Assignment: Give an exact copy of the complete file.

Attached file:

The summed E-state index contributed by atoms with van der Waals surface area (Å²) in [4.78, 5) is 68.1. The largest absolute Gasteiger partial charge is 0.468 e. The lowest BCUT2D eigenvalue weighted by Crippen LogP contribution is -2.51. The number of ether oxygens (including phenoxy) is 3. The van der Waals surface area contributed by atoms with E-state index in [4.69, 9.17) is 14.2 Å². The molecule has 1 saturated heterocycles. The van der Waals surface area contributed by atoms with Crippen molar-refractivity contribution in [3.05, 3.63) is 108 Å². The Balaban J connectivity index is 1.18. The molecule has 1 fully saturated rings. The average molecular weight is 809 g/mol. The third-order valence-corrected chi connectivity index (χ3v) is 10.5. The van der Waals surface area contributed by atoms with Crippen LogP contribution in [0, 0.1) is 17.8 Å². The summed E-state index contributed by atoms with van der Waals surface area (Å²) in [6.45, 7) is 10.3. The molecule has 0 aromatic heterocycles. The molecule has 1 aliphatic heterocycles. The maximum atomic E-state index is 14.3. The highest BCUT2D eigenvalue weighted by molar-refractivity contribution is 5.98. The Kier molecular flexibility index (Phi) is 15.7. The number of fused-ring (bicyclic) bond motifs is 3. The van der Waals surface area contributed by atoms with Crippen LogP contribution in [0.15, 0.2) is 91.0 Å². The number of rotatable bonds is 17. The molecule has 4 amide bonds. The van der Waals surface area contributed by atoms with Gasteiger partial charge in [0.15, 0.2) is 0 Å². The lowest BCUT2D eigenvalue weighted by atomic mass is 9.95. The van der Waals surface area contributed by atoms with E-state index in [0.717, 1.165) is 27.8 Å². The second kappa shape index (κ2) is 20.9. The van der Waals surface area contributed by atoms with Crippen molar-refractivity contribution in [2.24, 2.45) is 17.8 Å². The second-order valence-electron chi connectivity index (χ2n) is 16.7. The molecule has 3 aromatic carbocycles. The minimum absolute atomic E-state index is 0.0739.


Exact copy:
The summed E-state index contributed by atoms with van der Waals surface area (Å²) in [4.78, 5) is 68.1. The largest absolute Gasteiger partial charge is 0.468 e. The lowest BCUT2D eigenvalue weighted by Crippen LogP contribution is -2.51. The number of ether oxygens (including phenoxy) is 3. The van der Waals surface area contributed by atoms with E-state index in [4.69, 9.17) is 14.2 Å². The molecule has 1 saturated heterocycles. The van der Waals surface area contributed by atoms with Crippen molar-refractivity contribution in [3.05, 3.63) is 108 Å². The Balaban J connectivity index is 1.18. The molecule has 1 fully saturated rings. The average molecular weight is 809 g/mol. The third-order valence-corrected chi connectivity index (χ3v) is 10.5. The van der Waals surface area contributed by atoms with Crippen LogP contribution in [0, 0.1) is 17.8 Å². The summed E-state index contributed by atoms with van der Waals surface area (Å²) in [6.45, 7) is 10.3. The molecule has 0 aromatic heterocycles. The molecule has 1 aliphatic heterocycles. The maximum atomic E-state index is 14.3. The highest BCUT2D eigenvalue weighted by molar-refractivity contribution is 5.98. The Kier molecular flexibility index (Phi) is 15.7. The number of fused-ring (bicyclic) bond motifs is 3. The van der Waals surface area contributed by atoms with Crippen LogP contribution in [0.15, 0.2) is 91.0 Å². The number of rotatable bonds is 17. The molecule has 4 amide bonds. The van der Waals surface area contributed by atoms with Gasteiger partial charge in [0.15, 0.2) is 0 Å². The lowest BCUT2D eigenvalue weighted by atomic mass is 9.95. The van der Waals surface area contributed by atoms with E-state index in [0.717, 1.165) is 27.8 Å². The second kappa shape index (κ2) is 20.9. The van der Waals surface area contributed by atoms with Crippen molar-refractivity contribution in [2.24, 2.45) is 17.8 Å². The second-order valence-electron chi connectivity index (χ2n) is 16.7. The molecule has 3 aromatic carbocycles. The minimum absolute atomic E-state index is 0.0739.